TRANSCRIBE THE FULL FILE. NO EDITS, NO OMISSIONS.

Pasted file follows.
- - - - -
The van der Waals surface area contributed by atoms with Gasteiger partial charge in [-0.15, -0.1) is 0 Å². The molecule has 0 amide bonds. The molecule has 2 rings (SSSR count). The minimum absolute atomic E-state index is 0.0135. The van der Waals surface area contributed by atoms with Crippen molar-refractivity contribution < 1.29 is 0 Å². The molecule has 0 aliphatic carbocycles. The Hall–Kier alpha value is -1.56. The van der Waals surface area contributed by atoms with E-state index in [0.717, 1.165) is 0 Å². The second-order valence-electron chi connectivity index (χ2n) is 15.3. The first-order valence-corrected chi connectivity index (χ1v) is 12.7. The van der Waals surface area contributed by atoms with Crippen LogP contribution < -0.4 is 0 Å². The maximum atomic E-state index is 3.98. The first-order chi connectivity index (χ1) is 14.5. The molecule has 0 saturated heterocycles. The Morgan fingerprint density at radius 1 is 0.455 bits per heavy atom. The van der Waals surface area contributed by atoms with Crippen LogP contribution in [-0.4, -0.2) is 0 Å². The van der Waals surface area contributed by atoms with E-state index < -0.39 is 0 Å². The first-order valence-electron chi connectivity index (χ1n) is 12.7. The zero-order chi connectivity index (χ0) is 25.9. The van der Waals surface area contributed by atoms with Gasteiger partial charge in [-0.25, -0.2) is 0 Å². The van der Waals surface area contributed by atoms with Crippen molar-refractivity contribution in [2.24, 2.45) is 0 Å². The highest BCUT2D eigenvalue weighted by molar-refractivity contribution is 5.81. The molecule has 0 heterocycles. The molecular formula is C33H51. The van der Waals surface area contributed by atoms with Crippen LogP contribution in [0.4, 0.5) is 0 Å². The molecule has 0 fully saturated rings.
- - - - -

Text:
The van der Waals surface area contributed by atoms with Gasteiger partial charge in [-0.15, -0.1) is 0 Å². The molecule has 0 amide bonds. The molecule has 2 rings (SSSR count). The minimum absolute atomic E-state index is 0.0135. The van der Waals surface area contributed by atoms with Crippen molar-refractivity contribution < 1.29 is 0 Å². The molecule has 0 aliphatic carbocycles. The Hall–Kier alpha value is -1.56. The van der Waals surface area contributed by atoms with E-state index in [0.717, 1.165) is 0 Å². The second-order valence-electron chi connectivity index (χ2n) is 15.3. The first-order valence-corrected chi connectivity index (χ1v) is 12.7. The van der Waals surface area contributed by atoms with Crippen LogP contribution < -0.4 is 0 Å². The maximum atomic E-state index is 3.98. The first-order chi connectivity index (χ1) is 14.5. The molecule has 0 saturated heterocycles. The Morgan fingerprint density at radius 1 is 0.455 bits per heavy atom. The van der Waals surface area contributed by atoms with Crippen LogP contribution in [-0.4, -0.2) is 0 Å². The van der Waals surface area contributed by atoms with E-state index < -0.39 is 0 Å². The first-order valence-electron chi connectivity index (χ1n) is 12.7. The zero-order chi connectivity index (χ0) is 25.9. The van der Waals surface area contributed by atoms with Gasteiger partial charge in [-0.25, -0.2) is 0 Å². The van der Waals surface area contributed by atoms with Crippen molar-refractivity contribution in [2.24, 2.45) is 0 Å². The highest BCUT2D eigenvalue weighted by molar-refractivity contribution is 5.81. The molecule has 0 heterocycles. The molecular formula is C33H51. The van der Waals surface area contributed by atoms with Crippen LogP contribution in [0.4, 0.5) is 0 Å². The molecule has 0 fully saturated rings.